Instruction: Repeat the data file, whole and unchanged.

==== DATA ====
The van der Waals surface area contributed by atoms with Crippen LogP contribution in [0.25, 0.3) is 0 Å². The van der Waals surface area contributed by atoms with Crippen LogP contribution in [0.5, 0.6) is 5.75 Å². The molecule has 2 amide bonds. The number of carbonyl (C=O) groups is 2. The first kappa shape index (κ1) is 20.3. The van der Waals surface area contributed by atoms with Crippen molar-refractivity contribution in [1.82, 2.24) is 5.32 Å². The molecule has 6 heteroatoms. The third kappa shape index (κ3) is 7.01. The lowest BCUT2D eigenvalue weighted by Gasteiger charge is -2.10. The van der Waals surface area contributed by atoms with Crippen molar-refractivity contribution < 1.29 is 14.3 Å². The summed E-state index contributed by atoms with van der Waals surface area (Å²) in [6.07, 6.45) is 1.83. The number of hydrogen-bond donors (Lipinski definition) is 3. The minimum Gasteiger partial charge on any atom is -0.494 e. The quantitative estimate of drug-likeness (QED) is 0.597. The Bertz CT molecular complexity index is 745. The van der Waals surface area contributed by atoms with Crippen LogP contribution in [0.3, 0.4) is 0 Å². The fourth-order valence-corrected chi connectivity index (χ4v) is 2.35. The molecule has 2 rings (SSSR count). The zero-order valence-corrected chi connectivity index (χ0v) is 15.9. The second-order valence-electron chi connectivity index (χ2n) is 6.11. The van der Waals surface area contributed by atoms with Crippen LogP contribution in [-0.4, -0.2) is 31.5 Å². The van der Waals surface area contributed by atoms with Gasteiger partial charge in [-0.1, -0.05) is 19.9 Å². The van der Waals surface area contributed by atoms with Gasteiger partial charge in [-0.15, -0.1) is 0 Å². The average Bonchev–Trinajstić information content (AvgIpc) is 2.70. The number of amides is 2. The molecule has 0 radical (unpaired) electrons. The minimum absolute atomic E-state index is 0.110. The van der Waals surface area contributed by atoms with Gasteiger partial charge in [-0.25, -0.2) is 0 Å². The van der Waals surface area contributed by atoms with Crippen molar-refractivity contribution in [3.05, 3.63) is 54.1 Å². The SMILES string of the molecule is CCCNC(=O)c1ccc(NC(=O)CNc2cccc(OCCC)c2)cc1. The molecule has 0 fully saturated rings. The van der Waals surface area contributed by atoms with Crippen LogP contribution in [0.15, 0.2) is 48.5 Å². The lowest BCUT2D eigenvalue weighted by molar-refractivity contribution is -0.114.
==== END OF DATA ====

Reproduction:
The van der Waals surface area contributed by atoms with Crippen LogP contribution in [0.25, 0.3) is 0 Å². The van der Waals surface area contributed by atoms with Crippen LogP contribution in [0.5, 0.6) is 5.75 Å². The molecule has 2 amide bonds. The number of carbonyl (C=O) groups is 2. The first kappa shape index (κ1) is 20.3. The van der Waals surface area contributed by atoms with Crippen molar-refractivity contribution in [1.82, 2.24) is 5.32 Å². The molecule has 6 heteroatoms. The third kappa shape index (κ3) is 7.01. The lowest BCUT2D eigenvalue weighted by Gasteiger charge is -2.10. The van der Waals surface area contributed by atoms with Crippen molar-refractivity contribution < 1.29 is 14.3 Å². The summed E-state index contributed by atoms with van der Waals surface area (Å²) in [6.07, 6.45) is 1.83. The number of hydrogen-bond donors (Lipinski definition) is 3. The minimum Gasteiger partial charge on any atom is -0.494 e. The quantitative estimate of drug-likeness (QED) is 0.597. The Bertz CT molecular complexity index is 745. The van der Waals surface area contributed by atoms with Crippen LogP contribution in [0.3, 0.4) is 0 Å². The fourth-order valence-corrected chi connectivity index (χ4v) is 2.35. The molecule has 2 rings (SSSR count). The zero-order valence-corrected chi connectivity index (χ0v) is 15.9. The second-order valence-electron chi connectivity index (χ2n) is 6.11. The van der Waals surface area contributed by atoms with Crippen LogP contribution in [-0.4, -0.2) is 31.5 Å². The van der Waals surface area contributed by atoms with Gasteiger partial charge in [-0.1, -0.05) is 19.9 Å². The van der Waals surface area contributed by atoms with Gasteiger partial charge in [-0.15, -0.1) is 0 Å². The average Bonchev–Trinajstić information content (AvgIpc) is 2.70. The number of amides is 2. The molecule has 0 radical (unpaired) electrons. The minimum absolute atomic E-state index is 0.110. The van der Waals surface area contributed by atoms with Gasteiger partial charge in [-0.25, -0.2) is 0 Å². The van der Waals surface area contributed by atoms with Crippen molar-refractivity contribution in [3.05, 3.63) is 54.1 Å². The SMILES string of the molecule is CCCNC(=O)c1ccc(NC(=O)CNc2cccc(OCCC)c2)cc1. The molecule has 0 fully saturated rings. The van der Waals surface area contributed by atoms with Crippen LogP contribution in [0.15, 0.2) is 48.5 Å². The lowest BCUT2D eigenvalue weighted by molar-refractivity contribution is -0.114.